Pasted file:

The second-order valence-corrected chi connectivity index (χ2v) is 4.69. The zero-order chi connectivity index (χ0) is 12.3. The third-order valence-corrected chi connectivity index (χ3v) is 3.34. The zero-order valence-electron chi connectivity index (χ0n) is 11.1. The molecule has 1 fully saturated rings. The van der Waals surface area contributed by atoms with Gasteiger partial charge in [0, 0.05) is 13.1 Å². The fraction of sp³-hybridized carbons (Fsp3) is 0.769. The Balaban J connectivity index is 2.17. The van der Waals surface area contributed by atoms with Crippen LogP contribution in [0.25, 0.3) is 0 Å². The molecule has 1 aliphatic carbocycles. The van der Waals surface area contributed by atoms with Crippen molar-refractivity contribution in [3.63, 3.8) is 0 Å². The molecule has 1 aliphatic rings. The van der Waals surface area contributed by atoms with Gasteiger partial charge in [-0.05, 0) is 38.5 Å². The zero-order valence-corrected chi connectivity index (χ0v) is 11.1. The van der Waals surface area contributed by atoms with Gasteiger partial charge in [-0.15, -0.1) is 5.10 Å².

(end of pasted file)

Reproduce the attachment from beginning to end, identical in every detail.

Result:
The second-order valence-corrected chi connectivity index (χ2v) is 4.69. The zero-order chi connectivity index (χ0) is 12.3. The third-order valence-corrected chi connectivity index (χ3v) is 3.34. The zero-order valence-electron chi connectivity index (χ0n) is 11.1. The molecule has 1 fully saturated rings. The van der Waals surface area contributed by atoms with Gasteiger partial charge in [0, 0.05) is 13.1 Å². The fraction of sp³-hybridized carbons (Fsp3) is 0.769. The Balaban J connectivity index is 2.17. The van der Waals surface area contributed by atoms with Crippen LogP contribution in [0.25, 0.3) is 0 Å². The molecule has 1 aliphatic carbocycles. The van der Waals surface area contributed by atoms with Crippen molar-refractivity contribution in [3.63, 3.8) is 0 Å². The molecule has 1 aliphatic rings. The van der Waals surface area contributed by atoms with Gasteiger partial charge in [-0.05, 0) is 38.5 Å². The zero-order valence-corrected chi connectivity index (χ0v) is 11.1. The van der Waals surface area contributed by atoms with Gasteiger partial charge in [-0.15, -0.1) is 5.10 Å².